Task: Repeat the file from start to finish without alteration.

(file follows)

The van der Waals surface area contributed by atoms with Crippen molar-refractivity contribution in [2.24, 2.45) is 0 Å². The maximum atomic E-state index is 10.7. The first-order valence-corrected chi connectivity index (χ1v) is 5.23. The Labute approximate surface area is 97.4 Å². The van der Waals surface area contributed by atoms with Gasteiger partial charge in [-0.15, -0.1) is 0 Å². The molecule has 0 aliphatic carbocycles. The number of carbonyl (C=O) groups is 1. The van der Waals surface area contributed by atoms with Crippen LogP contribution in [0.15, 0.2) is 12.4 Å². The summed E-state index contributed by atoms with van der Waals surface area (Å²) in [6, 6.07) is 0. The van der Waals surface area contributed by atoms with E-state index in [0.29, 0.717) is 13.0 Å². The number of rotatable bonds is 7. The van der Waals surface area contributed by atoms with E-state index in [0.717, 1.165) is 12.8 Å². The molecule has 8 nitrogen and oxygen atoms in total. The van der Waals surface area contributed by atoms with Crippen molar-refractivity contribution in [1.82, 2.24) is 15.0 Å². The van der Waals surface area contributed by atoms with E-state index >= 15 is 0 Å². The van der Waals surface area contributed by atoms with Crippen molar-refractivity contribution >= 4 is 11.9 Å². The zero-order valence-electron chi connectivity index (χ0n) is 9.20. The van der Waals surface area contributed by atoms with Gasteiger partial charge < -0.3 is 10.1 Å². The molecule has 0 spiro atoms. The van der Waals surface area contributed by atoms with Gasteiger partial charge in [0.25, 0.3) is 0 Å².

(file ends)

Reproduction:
The van der Waals surface area contributed by atoms with Crippen molar-refractivity contribution in [2.24, 2.45) is 0 Å². The maximum atomic E-state index is 10.7. The first-order valence-corrected chi connectivity index (χ1v) is 5.23. The Labute approximate surface area is 97.4 Å². The van der Waals surface area contributed by atoms with Gasteiger partial charge in [-0.15, -0.1) is 0 Å². The molecule has 0 aliphatic carbocycles. The number of carbonyl (C=O) groups is 1. The van der Waals surface area contributed by atoms with Crippen LogP contribution in [0.15, 0.2) is 12.4 Å². The summed E-state index contributed by atoms with van der Waals surface area (Å²) in [6, 6.07) is 0. The van der Waals surface area contributed by atoms with E-state index in [0.29, 0.717) is 13.0 Å². The number of rotatable bonds is 7. The van der Waals surface area contributed by atoms with E-state index in [0.717, 1.165) is 12.8 Å². The molecule has 8 nitrogen and oxygen atoms in total. The van der Waals surface area contributed by atoms with Crippen molar-refractivity contribution in [1.82, 2.24) is 15.0 Å². The van der Waals surface area contributed by atoms with E-state index >= 15 is 0 Å². The van der Waals surface area contributed by atoms with Crippen molar-refractivity contribution >= 4 is 11.9 Å². The zero-order valence-electron chi connectivity index (χ0n) is 9.20. The van der Waals surface area contributed by atoms with Gasteiger partial charge < -0.3 is 10.1 Å². The molecule has 0 spiro atoms. The van der Waals surface area contributed by atoms with Gasteiger partial charge in [0.25, 0.3) is 0 Å².